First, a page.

Shortly after the release—and controversy—of his film The Last Temptation of Christ in 1988, Martin Scorsese travelled to Japan. As he rode a train through the country, he read Shūsaku Endō’s novel Silence, which follows two priests searching for their missing mentor in Japan in 1639, when Christianity was brutally repressed. The priests are captured by the shogunate and forced to choose between renouncing their faith or watching the executions of their fellow Catholics. The novel resonated deeply with Scorsese, who spent almost 30 years obsessed with adapting it into a film. He has finally realized his long-delayed opus, with actors Andrew Garfield and Adam Driver as the priests—and has even taken the film to the Vatican to screen for the Pope. Time Out spoke with the filmmaker just after that special screening.
When you were a young altar boy at St. Patrick’s Old Cathedral in New York, did you ever imagine that you would meet the Pope?
Those were fantasies I never thought could happen. The Church in New York in the 1950s was a refuge for me. You needed to survive with the rough-and-tumble kids, and you needed to be respected. Some of those kids got involved in difficult things, really bad things. A couple got killed. [St. Patrick’s priest] Father Principe was our mentor in the streets. He had a different take on who we could be.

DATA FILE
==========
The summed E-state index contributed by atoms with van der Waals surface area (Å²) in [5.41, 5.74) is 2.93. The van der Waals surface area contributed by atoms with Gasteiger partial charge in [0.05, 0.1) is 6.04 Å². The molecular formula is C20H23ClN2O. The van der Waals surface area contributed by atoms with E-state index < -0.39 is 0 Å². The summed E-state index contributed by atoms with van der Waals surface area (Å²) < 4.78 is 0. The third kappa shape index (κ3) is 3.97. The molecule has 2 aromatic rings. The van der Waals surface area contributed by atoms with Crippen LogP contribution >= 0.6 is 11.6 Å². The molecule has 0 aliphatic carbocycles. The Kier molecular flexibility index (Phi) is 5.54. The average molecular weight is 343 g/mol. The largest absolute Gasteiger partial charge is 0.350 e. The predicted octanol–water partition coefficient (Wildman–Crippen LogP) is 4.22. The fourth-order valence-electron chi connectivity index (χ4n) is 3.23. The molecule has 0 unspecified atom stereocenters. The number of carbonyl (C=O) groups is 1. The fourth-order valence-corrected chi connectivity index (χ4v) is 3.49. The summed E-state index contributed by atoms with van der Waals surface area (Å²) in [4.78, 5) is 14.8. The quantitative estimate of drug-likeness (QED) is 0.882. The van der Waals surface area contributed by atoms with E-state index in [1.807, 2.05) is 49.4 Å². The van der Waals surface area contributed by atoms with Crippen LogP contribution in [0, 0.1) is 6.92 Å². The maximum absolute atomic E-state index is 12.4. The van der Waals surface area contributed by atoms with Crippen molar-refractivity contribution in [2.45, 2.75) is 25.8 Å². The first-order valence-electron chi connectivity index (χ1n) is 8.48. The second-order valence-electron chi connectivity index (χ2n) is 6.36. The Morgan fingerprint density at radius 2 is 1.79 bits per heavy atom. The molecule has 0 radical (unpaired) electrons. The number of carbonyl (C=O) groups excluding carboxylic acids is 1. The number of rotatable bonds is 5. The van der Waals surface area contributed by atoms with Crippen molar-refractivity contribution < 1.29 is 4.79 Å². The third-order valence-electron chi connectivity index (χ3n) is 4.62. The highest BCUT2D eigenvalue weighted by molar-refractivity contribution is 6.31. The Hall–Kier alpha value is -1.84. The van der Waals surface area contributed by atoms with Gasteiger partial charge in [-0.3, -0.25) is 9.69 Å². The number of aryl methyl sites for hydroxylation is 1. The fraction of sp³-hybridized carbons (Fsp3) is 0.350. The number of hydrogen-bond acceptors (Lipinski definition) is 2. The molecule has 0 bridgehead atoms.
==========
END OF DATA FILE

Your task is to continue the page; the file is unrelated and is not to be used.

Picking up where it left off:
There is a theme in this film of guilt and internal conflict that harks back to your early films. Do you see a thread from Jake LaMotta in Raging Bull to Father Rodrigues, the priest Andrew Garfield plays in Silence?
Yes. I’m drawn to that story. You have to be merciful with yourself. That doesn’t mean being indulgent, but it’s a matter of making peace, not being at war with yourself all the time.
What do you think you have learned at this point in your life?
That somehow discipline and patience make it a little more tolerable. Learn patience with people—and with yourself to a certain extent.